Matthew Weiner’s next project after Mad Men has been much anticipated, so much so to the point of near empyrean stature. He deserves the credit for making such a phenomenal show that captured a passion of history in America – he has received a blank check most showrunners may never afford to cash in. So it makes sense that this would have a strange passion for historical relevance and a pseudo-intellectualism that pervaded his attempt to make Don Draper human. Here he attempts to rationalize the separation between the 19th-century elite and modern day socialites. Don’t we all wish we were secretly part of royalty? The premise here is that many of the characters in each episode of this anthology are somehow related to the rapidly murdered line of Russia’s monarchs. With an all-star cast from his own works (John Slattery, Christina Hendricks, Jay R. Ferguson) as well as otherwise (Diane Lane, Aaron Eckhart, Corey Stoll) this looks to be an intriguing experiment for Weiner and his team. As long as it’s not too stilted, the future for the Romanoffs is promising.
Homecoming – November 2
Another auteur I adore, Sam Esmail, has crafted another series that should confuse just about everyone. Playing with time, memory, emotions and psychology, the show focuses on Heidi Bergman, a case worker at a “Homecoming” facility – a place for shell-shocked soldiers to attempt reacclimatization with society. Heidi is played by Julia Roberts, in her first ever television starring role, while she’s joined by Mr. Robot alum Bobby Cannavale, Shea Whigham (Boardwalk Empire), Stephan James (Race), Alex Karpovsky (Girls) and Sissy Spacek (The Old Man and the Gun). Quite a cast Mr. Esmail has assembled, and it’s sure to be quite a homecoming for Ms. Roberts as well.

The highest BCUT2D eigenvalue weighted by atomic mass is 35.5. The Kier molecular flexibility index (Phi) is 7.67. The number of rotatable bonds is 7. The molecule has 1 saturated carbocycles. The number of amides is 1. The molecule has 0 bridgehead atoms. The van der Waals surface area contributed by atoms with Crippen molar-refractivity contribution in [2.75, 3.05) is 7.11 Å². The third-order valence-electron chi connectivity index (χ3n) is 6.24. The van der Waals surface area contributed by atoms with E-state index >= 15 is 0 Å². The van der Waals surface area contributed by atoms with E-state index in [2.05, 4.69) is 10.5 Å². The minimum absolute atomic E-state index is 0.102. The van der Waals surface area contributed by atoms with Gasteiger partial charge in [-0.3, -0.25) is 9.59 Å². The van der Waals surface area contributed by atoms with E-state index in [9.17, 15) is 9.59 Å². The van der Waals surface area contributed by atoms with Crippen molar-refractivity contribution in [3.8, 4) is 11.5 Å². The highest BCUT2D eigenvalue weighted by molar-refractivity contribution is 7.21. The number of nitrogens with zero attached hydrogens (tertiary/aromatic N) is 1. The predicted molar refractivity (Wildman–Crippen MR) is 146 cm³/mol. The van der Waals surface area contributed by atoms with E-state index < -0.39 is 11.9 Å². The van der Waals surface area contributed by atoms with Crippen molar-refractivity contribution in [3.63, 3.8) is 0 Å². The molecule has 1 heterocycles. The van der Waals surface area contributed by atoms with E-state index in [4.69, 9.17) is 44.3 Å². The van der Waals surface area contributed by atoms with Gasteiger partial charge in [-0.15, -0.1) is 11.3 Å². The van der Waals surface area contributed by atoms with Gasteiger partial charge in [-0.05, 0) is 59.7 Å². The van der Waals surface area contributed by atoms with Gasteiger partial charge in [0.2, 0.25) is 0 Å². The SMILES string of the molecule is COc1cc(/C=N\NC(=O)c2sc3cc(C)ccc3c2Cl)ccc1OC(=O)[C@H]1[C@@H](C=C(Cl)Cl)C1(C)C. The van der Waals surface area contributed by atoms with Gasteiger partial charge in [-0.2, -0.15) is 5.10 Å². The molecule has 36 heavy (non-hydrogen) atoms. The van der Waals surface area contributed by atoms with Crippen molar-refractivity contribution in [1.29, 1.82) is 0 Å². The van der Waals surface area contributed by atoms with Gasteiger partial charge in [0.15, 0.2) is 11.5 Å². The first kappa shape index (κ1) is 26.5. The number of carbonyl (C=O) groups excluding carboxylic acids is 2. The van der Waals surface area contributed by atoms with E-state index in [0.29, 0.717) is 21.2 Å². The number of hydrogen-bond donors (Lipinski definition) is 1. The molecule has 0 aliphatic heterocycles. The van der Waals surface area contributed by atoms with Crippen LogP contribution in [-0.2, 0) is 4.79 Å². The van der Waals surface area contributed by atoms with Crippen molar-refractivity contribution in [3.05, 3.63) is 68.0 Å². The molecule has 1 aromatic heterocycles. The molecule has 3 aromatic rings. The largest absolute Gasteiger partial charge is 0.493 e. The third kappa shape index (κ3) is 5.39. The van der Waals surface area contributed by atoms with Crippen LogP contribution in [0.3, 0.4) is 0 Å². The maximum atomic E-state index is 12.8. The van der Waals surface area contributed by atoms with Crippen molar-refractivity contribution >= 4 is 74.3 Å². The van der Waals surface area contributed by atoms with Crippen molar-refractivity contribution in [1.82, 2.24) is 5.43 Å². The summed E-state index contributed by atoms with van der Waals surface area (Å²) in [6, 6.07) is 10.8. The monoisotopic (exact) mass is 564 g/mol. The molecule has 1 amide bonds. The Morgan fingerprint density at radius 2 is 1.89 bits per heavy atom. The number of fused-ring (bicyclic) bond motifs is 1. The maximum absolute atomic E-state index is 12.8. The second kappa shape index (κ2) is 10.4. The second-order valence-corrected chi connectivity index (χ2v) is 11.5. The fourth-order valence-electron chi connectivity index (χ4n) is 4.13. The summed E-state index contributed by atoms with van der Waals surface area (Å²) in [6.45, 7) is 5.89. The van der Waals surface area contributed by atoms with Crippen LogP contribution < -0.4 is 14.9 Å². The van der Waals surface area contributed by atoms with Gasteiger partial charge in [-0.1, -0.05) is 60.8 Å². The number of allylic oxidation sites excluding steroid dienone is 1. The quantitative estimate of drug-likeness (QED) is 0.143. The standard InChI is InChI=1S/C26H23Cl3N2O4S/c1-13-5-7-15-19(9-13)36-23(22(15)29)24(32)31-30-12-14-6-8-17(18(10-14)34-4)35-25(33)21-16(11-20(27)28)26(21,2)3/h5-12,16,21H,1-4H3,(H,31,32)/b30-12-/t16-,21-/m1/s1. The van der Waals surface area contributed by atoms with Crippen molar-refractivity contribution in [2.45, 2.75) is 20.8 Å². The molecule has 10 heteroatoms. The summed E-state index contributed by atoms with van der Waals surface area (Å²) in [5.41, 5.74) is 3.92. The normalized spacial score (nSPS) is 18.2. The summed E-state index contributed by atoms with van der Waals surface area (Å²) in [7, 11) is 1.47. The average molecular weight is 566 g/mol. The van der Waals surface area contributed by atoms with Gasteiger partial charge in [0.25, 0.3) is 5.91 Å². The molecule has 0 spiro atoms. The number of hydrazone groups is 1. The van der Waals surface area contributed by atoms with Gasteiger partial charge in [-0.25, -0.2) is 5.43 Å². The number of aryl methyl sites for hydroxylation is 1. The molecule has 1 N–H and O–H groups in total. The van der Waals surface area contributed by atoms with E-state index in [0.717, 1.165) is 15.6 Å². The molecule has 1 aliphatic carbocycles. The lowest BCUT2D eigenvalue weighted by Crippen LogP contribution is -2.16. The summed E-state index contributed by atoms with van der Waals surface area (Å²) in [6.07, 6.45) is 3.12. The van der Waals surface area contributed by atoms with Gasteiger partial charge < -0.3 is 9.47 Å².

Forever – September 14
Fred Armisen made a nice little niche for himself on IFC’s sketch comedy Portlandia. Establishing himself as a strange yet relatable comedic visionary outside of SNL, it warrants a next step for him, as well as former co-star Maya Rudolph, who has established herself well in film (Bridesmaids) and shows (Up All Night) alike. This pairing involves the two in a mundane marriage who try to shake things up by heading out on a skiing trip. Thing is, Armisen’s character Oscar hits a tree and dies. Then June (Rudolph) chokes on a macadamia nut and follows him into the afterlife. There they must navigate a new and treacherous landscape that should be a beautiful indie counterpoint to The Good Place.